5 Bookkeeping Mistakes To Avoid This Financial Year
Does this sound familiar? You’ve worked all day and the kids are finally in bed. The dishes are still sitting there; you have a glass of wine in hand and a massive pile of papers in front of you. Just the thought of going through this pile has you reaching for that glass a little more than you should. It’s bookkeeping night. Suddenly, those dishes get done. Bookkeeping is a fundamental part of any successful business, and we all have to do it. Here are the five most common mistakes many of us make when it comes to our bookkeeping and some strategies you can employ to save you time and trouble down the track.

1. Shoe-box or excel spreadsheet bookkeeping.

We’ve all been there; come home from work, emptied the wallet and thrown the receipts in the in-tray for filing …later. The problem is that later often never comes.  It is critical with the majority of transactions now occurring online, that you upgrade to a cloud-based digital bookkeeping system. A bookkeeper or accountant can set up your financial system as a whole for you. You want a total financial system that enables you to scan in receipts (goodbye shoe-boxes), run reports, cross-correlate transactions directly from your bank account with manual entries and invoicing. You should also ensure you have a cloud-based backup system with multiple backup sites. These are things you cannot do with an excel spreadsheet.

2. Use your personal account for expenses and co-mingle your personal and business banking.

Keep your personal and business expenses and banking separate. It’s all too easy when you are out and about to reach for your personal card and either go about getting personal reimbursement or forgetting to do it altogether. Concerning bank accounts, it’s a red flag to any future creditors that you can’t get your finances in order enough to separate out the two accounts and hence you aren’t potentially reliable financially.

3. You don’t worry about getting receipts because everything’s on your online bank statement.

The Australian Taxation Office (ATO) requires proof for all business purchases. These must detail who the payer is, the amount paid and proof of payment. You need to keep receipts for all purchases for five years. Bank statements are not detailed enough. Often the business you purchased from is not the same as the trading name of the company you bought from, so then when you go to categorise the purchase, it’s difficult to remember what it was. Also, bank account statements do not detail what the expense was. The most efficient way to cope with receipts is by scanning them into your accounting software program or storing them in Dropbox.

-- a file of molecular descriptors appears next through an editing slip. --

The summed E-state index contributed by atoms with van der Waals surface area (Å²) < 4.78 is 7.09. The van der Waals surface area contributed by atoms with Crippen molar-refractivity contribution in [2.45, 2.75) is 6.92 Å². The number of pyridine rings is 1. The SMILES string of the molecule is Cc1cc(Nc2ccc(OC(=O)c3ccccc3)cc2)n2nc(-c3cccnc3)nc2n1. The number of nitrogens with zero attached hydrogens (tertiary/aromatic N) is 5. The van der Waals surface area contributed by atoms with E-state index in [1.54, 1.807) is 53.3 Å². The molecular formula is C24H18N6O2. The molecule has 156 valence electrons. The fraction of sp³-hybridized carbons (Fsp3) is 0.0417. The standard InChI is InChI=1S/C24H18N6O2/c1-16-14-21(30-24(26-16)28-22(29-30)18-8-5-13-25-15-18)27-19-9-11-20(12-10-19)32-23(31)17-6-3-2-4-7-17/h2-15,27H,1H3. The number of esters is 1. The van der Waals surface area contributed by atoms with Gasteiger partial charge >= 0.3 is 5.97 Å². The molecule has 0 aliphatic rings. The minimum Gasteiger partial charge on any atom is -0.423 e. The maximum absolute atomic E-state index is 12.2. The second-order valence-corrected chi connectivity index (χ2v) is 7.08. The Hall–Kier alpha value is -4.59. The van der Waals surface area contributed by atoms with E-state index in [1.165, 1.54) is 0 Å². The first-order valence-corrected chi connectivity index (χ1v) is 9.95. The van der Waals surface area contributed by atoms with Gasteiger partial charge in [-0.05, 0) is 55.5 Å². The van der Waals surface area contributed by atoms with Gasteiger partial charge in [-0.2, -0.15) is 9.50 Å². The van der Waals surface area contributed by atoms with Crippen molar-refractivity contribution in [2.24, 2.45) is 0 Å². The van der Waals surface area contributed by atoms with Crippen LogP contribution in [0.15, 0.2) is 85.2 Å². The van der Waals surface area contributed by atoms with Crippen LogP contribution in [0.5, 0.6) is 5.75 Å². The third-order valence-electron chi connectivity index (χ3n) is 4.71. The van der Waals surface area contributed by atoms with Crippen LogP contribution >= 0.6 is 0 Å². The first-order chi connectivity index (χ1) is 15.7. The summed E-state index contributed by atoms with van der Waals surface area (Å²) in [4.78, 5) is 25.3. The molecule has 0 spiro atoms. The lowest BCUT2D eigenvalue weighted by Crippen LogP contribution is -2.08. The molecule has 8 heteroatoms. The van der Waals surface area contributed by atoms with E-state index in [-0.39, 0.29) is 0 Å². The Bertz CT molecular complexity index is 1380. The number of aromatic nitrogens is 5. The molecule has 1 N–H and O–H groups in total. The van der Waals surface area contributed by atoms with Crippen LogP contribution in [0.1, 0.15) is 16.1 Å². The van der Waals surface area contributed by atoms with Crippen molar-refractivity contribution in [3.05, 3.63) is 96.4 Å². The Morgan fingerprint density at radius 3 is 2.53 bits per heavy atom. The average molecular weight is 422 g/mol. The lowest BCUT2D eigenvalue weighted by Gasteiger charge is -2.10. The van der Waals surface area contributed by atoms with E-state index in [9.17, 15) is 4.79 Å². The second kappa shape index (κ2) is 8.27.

4. You haven’t classified your employees correctly.

Many businesses operate with a mix of employees and contractors. It is imperative that you use the correct classification for each type of contractor. The ATO has an excellent tool to help you to determine which category your team members fall into.

5. You procrastinate over all things bookkeeping related.

Time is such a valuable resource and let’s face it, when you’re a small business owner, there is often, even more, to do with the limited hours. Allocating a small portion each week during the day to your bookkeeping and regularly updating your bookkeeper about your business will help ensure that you get to spend more time with your family and friends and less time staring at that pile of papers. Hopefully, these are a few simple measures you can adopt to make bookkeeping for this financial year a simple, effective process that ensures you get the maximum return in the new year. If you have any questions, or you would like us to help you set up a total financial system, please don’t hesitate to call on (insert relevant number).


Anthony McPhee

Anthony McPhee, Principal

B.Bus (Accy) QUT | FCPA, SSA (SMSF Specialist Advisor with the SMSF Association) & Registered Tax Agent

Anthony has over 25 years accountancy, taxation and superannuation (SMSF) experience. He eagerly welcomes a challenge and his passion is in small business accounting, superannuation, consulting and taxation advice. He provides real business benefits for each of his clients and is well regarded for his succinct and accurate accounting skills. Anthony is also a self-managed superannuation fund (SMSF) specialist with Australia’s leading SMSF body, The SMSF Association.

Learn more about Anthony.

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